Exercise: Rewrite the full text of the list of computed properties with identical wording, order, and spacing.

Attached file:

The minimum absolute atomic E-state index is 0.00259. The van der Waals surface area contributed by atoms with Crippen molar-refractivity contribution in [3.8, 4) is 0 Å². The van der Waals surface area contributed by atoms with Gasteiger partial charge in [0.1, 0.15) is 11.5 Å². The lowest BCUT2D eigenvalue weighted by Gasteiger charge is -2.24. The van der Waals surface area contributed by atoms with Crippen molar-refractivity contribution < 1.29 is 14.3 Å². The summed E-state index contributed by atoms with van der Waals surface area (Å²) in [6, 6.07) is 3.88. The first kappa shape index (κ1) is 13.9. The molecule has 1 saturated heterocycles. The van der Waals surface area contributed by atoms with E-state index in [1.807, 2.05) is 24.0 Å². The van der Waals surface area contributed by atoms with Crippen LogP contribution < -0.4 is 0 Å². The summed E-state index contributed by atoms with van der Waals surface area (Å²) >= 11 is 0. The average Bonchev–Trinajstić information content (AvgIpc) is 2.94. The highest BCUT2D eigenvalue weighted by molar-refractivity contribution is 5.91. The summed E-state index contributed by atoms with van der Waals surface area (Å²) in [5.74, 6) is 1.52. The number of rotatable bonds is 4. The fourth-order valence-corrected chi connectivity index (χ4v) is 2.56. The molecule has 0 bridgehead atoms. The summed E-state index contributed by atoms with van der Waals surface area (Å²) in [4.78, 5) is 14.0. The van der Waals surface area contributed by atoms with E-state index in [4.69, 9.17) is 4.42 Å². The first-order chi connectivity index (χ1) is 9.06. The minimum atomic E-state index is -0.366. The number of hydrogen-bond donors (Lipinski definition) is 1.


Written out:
The minimum absolute atomic E-state index is 0.00259. The van der Waals surface area contributed by atoms with Crippen molar-refractivity contribution in [3.8, 4) is 0 Å². The van der Waals surface area contributed by atoms with Gasteiger partial charge in [0.1, 0.15) is 11.5 Å². The lowest BCUT2D eigenvalue weighted by Gasteiger charge is -2.24. The van der Waals surface area contributed by atoms with Crippen molar-refractivity contribution < 1.29 is 14.3 Å². The summed E-state index contributed by atoms with van der Waals surface area (Å²) in [6, 6.07) is 3.88. The first kappa shape index (κ1) is 13.9. The molecule has 1 saturated heterocycles. The van der Waals surface area contributed by atoms with E-state index in [1.807, 2.05) is 24.0 Å². The van der Waals surface area contributed by atoms with Crippen LogP contribution < -0.4 is 0 Å². The summed E-state index contributed by atoms with van der Waals surface area (Å²) >= 11 is 0. The average Bonchev–Trinajstić information content (AvgIpc) is 2.94. The highest BCUT2D eigenvalue weighted by molar-refractivity contribution is 5.91. The summed E-state index contributed by atoms with van der Waals surface area (Å²) in [5.74, 6) is 1.52. The number of rotatable bonds is 4. The fourth-order valence-corrected chi connectivity index (χ4v) is 2.56. The molecule has 0 bridgehead atoms. The summed E-state index contributed by atoms with van der Waals surface area (Å²) in [4.78, 5) is 14.0. The van der Waals surface area contributed by atoms with E-state index in [4.69, 9.17) is 4.42 Å². The first-order chi connectivity index (χ1) is 9.06. The minimum atomic E-state index is -0.366. The number of hydrogen-bond donors (Lipinski definition) is 1.